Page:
Every programming language that you'll use will have some sort of tool that allows you to debug the code you write.
Without debugging, finding the errors in your code would be VERY time consuming.
The magic of using a debugging tool is that it allows you to run your code line-by-line at a pace that you're comfortable with. This means that the computer won't just FLY through every single line of code and leave you guessing what the heck just happened. Debugging tools will allow you to dissect and inspect every single aspect of your code as it's running.
This is massively useful, as it allows you to spot any potential errors/bugs in a much more human way.
As I've mentioned before, I would recommend you use either the Google Chrome browser or Mozilla's Firefox browser.
If you're using Google Chrome, then you've already got the debugging tool built right into your browser, just hit the F12 key (or
CMD + OPT + I on a Mac) and you'll see it pop up.
- If it's not already open, hit F12 (or CMD + OPT + I on a Mac) to open the Dev Tools
- Click on the Sources Tab
- Navigate to the “Debugging_Example.js” file via the “wp-content/uploads/2015/07” folder and click on the JS file. Note: If this website is using caching (From a CDN) then you may need to access this JS file from an entry that starts with
- Notice that it opens a “Debugging_Example.js” tab in the main window
- Now click on any of the line numbers (on the left side) to add a breakpoint. This is where the code will “pause” so you can debug line by line.
- Then you'll need to refresh the page to start the debugging process.
- Once the page refreshes, you'll see that it will “pause” at the breakpoint that you previously inserted.
- Now you can step through the code line-by-line using the “Step Over” icon in the top right of the Dev Tool.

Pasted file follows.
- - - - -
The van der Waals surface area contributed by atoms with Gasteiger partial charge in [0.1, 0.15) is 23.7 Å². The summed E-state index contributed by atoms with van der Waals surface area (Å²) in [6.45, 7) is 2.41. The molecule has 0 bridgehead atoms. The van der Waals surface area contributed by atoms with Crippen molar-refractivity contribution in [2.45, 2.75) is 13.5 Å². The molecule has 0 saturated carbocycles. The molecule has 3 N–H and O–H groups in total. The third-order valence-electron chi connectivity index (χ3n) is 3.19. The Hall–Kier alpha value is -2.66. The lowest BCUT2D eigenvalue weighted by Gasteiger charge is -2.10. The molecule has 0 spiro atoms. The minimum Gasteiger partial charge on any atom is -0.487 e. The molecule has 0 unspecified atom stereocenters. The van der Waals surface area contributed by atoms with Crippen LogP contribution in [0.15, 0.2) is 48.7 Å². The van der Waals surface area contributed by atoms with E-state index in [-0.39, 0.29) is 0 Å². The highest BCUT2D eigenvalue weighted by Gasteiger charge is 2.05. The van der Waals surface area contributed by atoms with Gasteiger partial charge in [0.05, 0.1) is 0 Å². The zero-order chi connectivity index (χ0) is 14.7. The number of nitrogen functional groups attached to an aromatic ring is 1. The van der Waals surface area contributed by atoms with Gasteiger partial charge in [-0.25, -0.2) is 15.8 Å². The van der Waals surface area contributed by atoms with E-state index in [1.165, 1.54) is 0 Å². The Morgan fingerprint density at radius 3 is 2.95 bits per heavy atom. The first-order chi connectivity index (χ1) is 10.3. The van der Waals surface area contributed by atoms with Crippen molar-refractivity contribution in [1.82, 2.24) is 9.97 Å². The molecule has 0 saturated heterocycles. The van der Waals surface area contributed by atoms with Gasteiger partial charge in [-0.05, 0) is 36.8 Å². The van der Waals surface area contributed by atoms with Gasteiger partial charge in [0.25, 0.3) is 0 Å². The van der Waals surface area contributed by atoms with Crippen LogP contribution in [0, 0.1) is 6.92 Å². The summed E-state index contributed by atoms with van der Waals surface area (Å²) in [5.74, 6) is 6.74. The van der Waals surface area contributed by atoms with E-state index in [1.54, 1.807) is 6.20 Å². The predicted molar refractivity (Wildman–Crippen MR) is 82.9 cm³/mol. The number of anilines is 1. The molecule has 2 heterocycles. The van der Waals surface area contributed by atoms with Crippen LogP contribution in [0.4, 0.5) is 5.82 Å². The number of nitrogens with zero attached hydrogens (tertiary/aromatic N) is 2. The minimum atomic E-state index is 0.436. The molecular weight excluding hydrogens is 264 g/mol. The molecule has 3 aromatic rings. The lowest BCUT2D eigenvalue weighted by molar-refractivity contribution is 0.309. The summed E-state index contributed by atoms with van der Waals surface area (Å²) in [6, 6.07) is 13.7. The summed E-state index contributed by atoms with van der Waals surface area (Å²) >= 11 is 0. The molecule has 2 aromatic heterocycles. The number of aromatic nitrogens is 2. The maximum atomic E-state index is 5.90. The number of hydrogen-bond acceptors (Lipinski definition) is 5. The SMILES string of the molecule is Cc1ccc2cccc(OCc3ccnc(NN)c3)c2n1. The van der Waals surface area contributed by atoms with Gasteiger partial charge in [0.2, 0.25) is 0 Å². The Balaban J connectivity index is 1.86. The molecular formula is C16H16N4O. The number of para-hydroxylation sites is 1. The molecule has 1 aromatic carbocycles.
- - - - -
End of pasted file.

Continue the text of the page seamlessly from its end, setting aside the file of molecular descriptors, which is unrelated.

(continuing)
As you step through the code line by line, you'll see that the console messages will appear right when you hit the “step over” icon. Plus you'll get to see exactly how the
for loop iterates over your code.
Debugging is not only a handy tool, but it can also serve as an educational tool for learning how the code functions as it's being run.
Debugging in Firefox
Update: When this post was originally written, Firefox didn't have a built in code debugger and you had to download ‘firebug' in order to enable this debugging functionality. This is no longer the case, you should be able to follow the instructions above and still be able to debug with Firefox without installing any additional plugins.
For the sake of completion, I've left the details on how to install the ‘firebug' plugin, just in case you prefer to use it…
Firefox uses a plugin called “Firebug” that will need to be installed. It's very similar to Google Chrome's Developer Tools. To download Firebug, go to this link: https://addons.mozilla.org/en-us/firefox/addon/firebug/, or if that link happens to be dead then just Google “Firefox Firebug” and you'll be sure to find a working link to install the plugin.
Once you've installed the plugin, you can launch it in the same way that you launch the Google Dev Tools, by hitting F12 (or
CMD + OPT + I on a Mac).
The beauty about the Developer Tools / Firebug plugin is that they both function in nearly identical ways.
To debug your code using the Firebug plugin in Firefox, just follow the same steps that we've outlined above in the “Debugging in Chrome” section!